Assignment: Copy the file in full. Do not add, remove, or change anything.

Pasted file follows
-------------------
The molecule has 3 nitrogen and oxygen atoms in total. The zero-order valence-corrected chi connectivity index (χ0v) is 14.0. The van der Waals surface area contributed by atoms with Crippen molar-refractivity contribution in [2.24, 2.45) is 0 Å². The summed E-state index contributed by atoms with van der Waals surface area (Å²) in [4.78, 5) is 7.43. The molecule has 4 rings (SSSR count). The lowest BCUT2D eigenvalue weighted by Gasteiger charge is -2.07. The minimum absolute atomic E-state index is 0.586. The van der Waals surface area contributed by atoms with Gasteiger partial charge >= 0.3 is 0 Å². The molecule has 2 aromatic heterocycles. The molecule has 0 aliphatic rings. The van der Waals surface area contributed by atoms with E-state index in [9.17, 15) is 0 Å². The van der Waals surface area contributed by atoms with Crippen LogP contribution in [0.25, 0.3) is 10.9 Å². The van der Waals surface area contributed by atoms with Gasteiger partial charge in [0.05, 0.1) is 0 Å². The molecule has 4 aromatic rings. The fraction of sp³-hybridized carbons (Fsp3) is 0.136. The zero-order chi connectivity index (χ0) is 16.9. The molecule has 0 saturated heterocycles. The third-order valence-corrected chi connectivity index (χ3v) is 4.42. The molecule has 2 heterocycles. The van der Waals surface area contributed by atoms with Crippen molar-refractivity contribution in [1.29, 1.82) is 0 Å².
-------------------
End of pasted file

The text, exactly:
The molecule has 3 nitrogen and oxygen atoms in total. The zero-order valence-corrected chi connectivity index (χ0v) is 14.0. The van der Waals surface area contributed by atoms with Crippen molar-refractivity contribution in [2.24, 2.45) is 0 Å². The summed E-state index contributed by atoms with van der Waals surface area (Å²) in [4.78, 5) is 7.43. The molecule has 4 rings (SSSR count). The lowest BCUT2D eigenvalue weighted by Gasteiger charge is -2.07. The minimum absolute atomic E-state index is 0.586. The van der Waals surface area contributed by atoms with Gasteiger partial charge >= 0.3 is 0 Å². The molecule has 2 aromatic heterocycles. The molecule has 0 aliphatic rings. The van der Waals surface area contributed by atoms with E-state index in [9.17, 15) is 0 Å². The van der Waals surface area contributed by atoms with Crippen LogP contribution in [0.25, 0.3) is 10.9 Å². The van der Waals surface area contributed by atoms with Gasteiger partial charge in [0.05, 0.1) is 0 Å². The molecule has 4 aromatic rings. The fraction of sp³-hybridized carbons (Fsp3) is 0.136. The zero-order chi connectivity index (χ0) is 16.9. The molecule has 0 saturated heterocycles. The third-order valence-corrected chi connectivity index (χ3v) is 4.42. The molecule has 2 heterocycles. The van der Waals surface area contributed by atoms with Crippen molar-refractivity contribution in [1.29, 1.82) is 0 Å².